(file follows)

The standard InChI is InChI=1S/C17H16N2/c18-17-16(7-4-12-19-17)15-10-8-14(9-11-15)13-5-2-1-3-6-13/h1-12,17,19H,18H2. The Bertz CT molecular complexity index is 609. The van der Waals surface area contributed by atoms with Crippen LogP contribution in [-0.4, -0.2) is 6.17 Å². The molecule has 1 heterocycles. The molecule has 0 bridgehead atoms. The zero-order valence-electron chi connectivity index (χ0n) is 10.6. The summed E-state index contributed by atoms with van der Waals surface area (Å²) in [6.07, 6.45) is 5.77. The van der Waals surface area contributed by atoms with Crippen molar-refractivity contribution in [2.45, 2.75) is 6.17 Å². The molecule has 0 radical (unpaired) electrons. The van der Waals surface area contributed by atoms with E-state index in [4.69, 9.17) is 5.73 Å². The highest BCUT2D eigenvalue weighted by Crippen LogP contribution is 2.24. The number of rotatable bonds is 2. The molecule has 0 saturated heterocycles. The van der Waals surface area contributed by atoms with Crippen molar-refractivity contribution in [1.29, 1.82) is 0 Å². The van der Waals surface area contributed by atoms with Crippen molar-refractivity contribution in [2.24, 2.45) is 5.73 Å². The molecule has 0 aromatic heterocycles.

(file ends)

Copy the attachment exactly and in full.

The standard InChI is InChI=1S/C17H16N2/c18-17-16(7-4-12-19-17)15-10-8-14(9-11-15)13-5-2-1-3-6-13/h1-12,17,19H,18H2. The Bertz CT molecular complexity index is 609. The van der Waals surface area contributed by atoms with Crippen LogP contribution in [-0.4, -0.2) is 6.17 Å². The molecule has 1 heterocycles. The molecule has 0 bridgehead atoms. The zero-order valence-electron chi connectivity index (χ0n) is 10.6. The summed E-state index contributed by atoms with van der Waals surface area (Å²) in [6.07, 6.45) is 5.77. The van der Waals surface area contributed by atoms with Crippen molar-refractivity contribution in [2.45, 2.75) is 6.17 Å². The molecule has 0 radical (unpaired) electrons. The van der Waals surface area contributed by atoms with E-state index in [4.69, 9.17) is 5.73 Å². The highest BCUT2D eigenvalue weighted by Crippen LogP contribution is 2.24. The number of rotatable bonds is 2. The molecule has 0 saturated heterocycles. The van der Waals surface area contributed by atoms with Crippen molar-refractivity contribution in [1.29, 1.82) is 0 Å². The van der Waals surface area contributed by atoms with Crippen molar-refractivity contribution in [2.24, 2.45) is 5.73 Å². The molecule has 0 aromatic heterocycles.